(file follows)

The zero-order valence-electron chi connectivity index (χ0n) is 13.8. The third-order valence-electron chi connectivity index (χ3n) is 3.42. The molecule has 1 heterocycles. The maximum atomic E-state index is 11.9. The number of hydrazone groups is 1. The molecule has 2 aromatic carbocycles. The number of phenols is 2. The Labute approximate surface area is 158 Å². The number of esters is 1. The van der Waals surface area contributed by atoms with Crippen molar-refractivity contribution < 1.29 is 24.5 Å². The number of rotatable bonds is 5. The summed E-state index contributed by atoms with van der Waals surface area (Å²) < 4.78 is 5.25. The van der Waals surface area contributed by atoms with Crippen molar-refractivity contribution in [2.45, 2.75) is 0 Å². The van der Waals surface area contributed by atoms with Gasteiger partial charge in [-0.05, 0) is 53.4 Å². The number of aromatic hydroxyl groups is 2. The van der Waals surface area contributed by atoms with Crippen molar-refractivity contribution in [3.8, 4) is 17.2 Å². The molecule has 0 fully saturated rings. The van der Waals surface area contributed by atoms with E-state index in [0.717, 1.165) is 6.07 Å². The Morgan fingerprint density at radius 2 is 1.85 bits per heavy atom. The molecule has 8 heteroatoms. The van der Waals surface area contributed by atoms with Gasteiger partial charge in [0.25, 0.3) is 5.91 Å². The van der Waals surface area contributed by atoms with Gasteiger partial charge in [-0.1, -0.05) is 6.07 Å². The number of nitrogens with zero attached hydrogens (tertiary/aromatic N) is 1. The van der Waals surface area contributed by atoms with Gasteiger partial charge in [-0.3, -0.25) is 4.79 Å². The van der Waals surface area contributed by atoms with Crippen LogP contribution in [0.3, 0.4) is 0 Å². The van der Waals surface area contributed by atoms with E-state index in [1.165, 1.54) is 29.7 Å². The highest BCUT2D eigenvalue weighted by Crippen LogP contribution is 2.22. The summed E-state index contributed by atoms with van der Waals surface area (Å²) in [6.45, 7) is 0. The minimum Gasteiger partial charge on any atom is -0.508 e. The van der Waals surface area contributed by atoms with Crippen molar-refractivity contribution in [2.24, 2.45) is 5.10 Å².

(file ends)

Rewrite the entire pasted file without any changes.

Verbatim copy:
The zero-order valence-electron chi connectivity index (χ0n) is 13.8. The third-order valence-electron chi connectivity index (χ3n) is 3.42. The molecule has 1 heterocycles. The maximum atomic E-state index is 11.9. The number of hydrazone groups is 1. The molecule has 2 aromatic carbocycles. The number of phenols is 2. The Labute approximate surface area is 158 Å². The number of esters is 1. The van der Waals surface area contributed by atoms with Crippen molar-refractivity contribution < 1.29 is 24.5 Å². The number of rotatable bonds is 5. The summed E-state index contributed by atoms with van der Waals surface area (Å²) < 4.78 is 5.25. The van der Waals surface area contributed by atoms with Crippen molar-refractivity contribution in [2.45, 2.75) is 0 Å². The van der Waals surface area contributed by atoms with Gasteiger partial charge in [-0.05, 0) is 53.4 Å². The number of aromatic hydroxyl groups is 2. The van der Waals surface area contributed by atoms with Crippen molar-refractivity contribution in [3.8, 4) is 17.2 Å². The molecule has 0 fully saturated rings. The van der Waals surface area contributed by atoms with E-state index in [0.717, 1.165) is 6.07 Å². The Morgan fingerprint density at radius 2 is 1.85 bits per heavy atom. The molecule has 8 heteroatoms. The van der Waals surface area contributed by atoms with Gasteiger partial charge in [0.25, 0.3) is 5.91 Å². The van der Waals surface area contributed by atoms with Gasteiger partial charge in [-0.1, -0.05) is 6.07 Å². The number of nitrogens with zero attached hydrogens (tertiary/aromatic N) is 1. The van der Waals surface area contributed by atoms with Gasteiger partial charge in [-0.3, -0.25) is 4.79 Å². The van der Waals surface area contributed by atoms with Crippen LogP contribution in [0.3, 0.4) is 0 Å². The van der Waals surface area contributed by atoms with E-state index in [1.165, 1.54) is 29.7 Å². The highest BCUT2D eigenvalue weighted by Crippen LogP contribution is 2.22. The summed E-state index contributed by atoms with van der Waals surface area (Å²) in [6.45, 7) is 0. The minimum Gasteiger partial charge on any atom is -0.508 e. The van der Waals surface area contributed by atoms with Crippen molar-refractivity contribution in [2.24, 2.45) is 5.10 Å².